Death Penalty Sought In Fatal Kidnapping Case

OCEAN CITY – A Salisbury man accused of kidnapping and killing an 11-year-old girl in late December was formally indicted on first-degree murder charges this week by a Wicomico County grand jury, one day after asking for a jury trial for an unrelated case in Ocean City District Court.

On Tuesday, Wicomico County State’s Attorney Davis Ruark announced a grand jury had formally indicted Thomas James Leggs, 30, on first-degree murder charges for the death of 11-year-old Sarah Haley Foxwell, whose body was found near Delmar after a massive search conducted by thousands of volunteers after she was first reported missing on December 23. Leggs, who knew the child and reportedly had an off and on relationship with her aunt with whom she lived, was immediately identified as a suspect, but was charged initially with kidnapping and burglary.

Leggs, a registered sex offender in Maryland and Delaware, was officially indicted on first-degree murder charges on Tuesday. Ruark said during a press conference announcing the indictment, his office would seek the death penalty in the case.

“The evidence has been developed as such that the state will file a notice of intent to seek the death penalty and the notice of intent to seek life without the possibility of parole,” Ruark said in a news conference on Tuesday. “This is the start of a very long process. This is not the end of the investigation.”

The formal indictment came just one day after Leggs was scheduled to appear in District Court in Ocean City for an unrelated incident in the resort in September involving an unwanted sexual encounter with a young woman. Through his attorney, Leggs requested a jury trial on Monday, forwarding that case to Worcester County Circuit Court.

Leggs, who worked in different restaurants and bars in Ocean City last summer, was arrested and charged with burglary and malicious destruction of property after breaking into the residence of the victim with whom he had become acquainted about 10 days earlier. The female victim told police she awoke shortly after 4 a.m. to find Leggs standing next to her bed with his shirt off and his pants down to his knees.

The victim said she met Leggs at a downtown bar and asked him back to her apartment, but when he made sexual advances toward her and tried to take her clothes off, she asked him to leave at that time and he complied.

In the early morning hours on Sept. 11, 2009, the victim awoke to find Leggs in her apartment. According to police reports, Leggs told the victim his roommates would not let him stay at his place and he had nowhere else to go. When the victim asked Leggs how he got in, he told her he entered through an unlocked door, but the victim knew she had locked the door.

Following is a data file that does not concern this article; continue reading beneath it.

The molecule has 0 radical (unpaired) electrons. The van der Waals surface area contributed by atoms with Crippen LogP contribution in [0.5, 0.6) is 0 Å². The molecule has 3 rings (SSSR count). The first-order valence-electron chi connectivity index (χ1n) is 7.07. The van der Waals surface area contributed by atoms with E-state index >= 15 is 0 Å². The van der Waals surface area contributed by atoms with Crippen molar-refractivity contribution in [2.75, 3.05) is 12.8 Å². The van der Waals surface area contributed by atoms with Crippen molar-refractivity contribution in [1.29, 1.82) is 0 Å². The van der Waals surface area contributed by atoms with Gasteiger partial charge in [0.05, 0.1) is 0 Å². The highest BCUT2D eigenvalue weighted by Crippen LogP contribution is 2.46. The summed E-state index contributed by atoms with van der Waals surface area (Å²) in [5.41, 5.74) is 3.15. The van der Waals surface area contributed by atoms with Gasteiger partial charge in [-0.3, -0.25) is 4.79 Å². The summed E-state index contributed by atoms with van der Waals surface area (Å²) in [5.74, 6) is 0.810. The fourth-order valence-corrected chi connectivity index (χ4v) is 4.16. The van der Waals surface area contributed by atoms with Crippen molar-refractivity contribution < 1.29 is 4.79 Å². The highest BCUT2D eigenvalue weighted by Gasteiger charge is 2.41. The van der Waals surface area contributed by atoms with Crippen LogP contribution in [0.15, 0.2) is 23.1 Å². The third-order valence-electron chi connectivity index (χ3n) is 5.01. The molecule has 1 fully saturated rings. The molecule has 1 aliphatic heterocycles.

The victim asked Leggs to leave and got dressed and left her room, but when she got up to check, she found the suspect still in her living room. It was at that point the victim discovered a screen door had been forced open. The victim again told Leggs to leave and this time he complied, which is when she called 911.

The victim had a cell phone number for Leggs, and when Ocean City police called him just before 5 a.m., he told the officer he had just left Ocean City and was about 10 minutes from Salisbury. Based on the victim’s testimony, along with the damage to the apartment and the timeline established by talking to the suspect on his cell phone, Leggs was later arrested and charged with fourth-degree burglary and malicious destruction of property.

Leggs has a history of sexual offenses and is listed on the sex offender registries in both Maryland and Delaware. His first reported offense occurred in 1998 when he was 18 years old and was convicted of a sex offense involving a 12-year-old girl, a conviction that landed him on the Maryland Sex Offender Registry. In 2000, Leggs was convicted on a fourth-degree sex assault charge for an incident involving a 16-year-old girl in Rehoboth that resulted in a listing on Delaware’s sex offender registry. He has been listed as a high-risk offender in Delaware since 2001.

In the wake of the tragic death of Foxwell, state lawmakers vowed to take a closer look at Maryland sex offender laws during the current General Assembly session and have followed through on the promise with dozens of bills introduced thus far.

Delegates Norm Conway and James Mathias, who represent Worcester County and a vast section of the Lower Shore, introduced their own version of a bill that would, among other things, expand sex offender registration information and data sharing between neighboring states.

In addition, Governor Martin O’Malley has introduced his own legislation aimed at strengthening Maryland’s sex offender laws including lifetime supervision for certain sex offenders, stronger notification and registration procedures, the addition of those convicted of indecent exposure of the possession of child pornography on the registrations and criminal background checks for employees of facilities that care for or supervise children.

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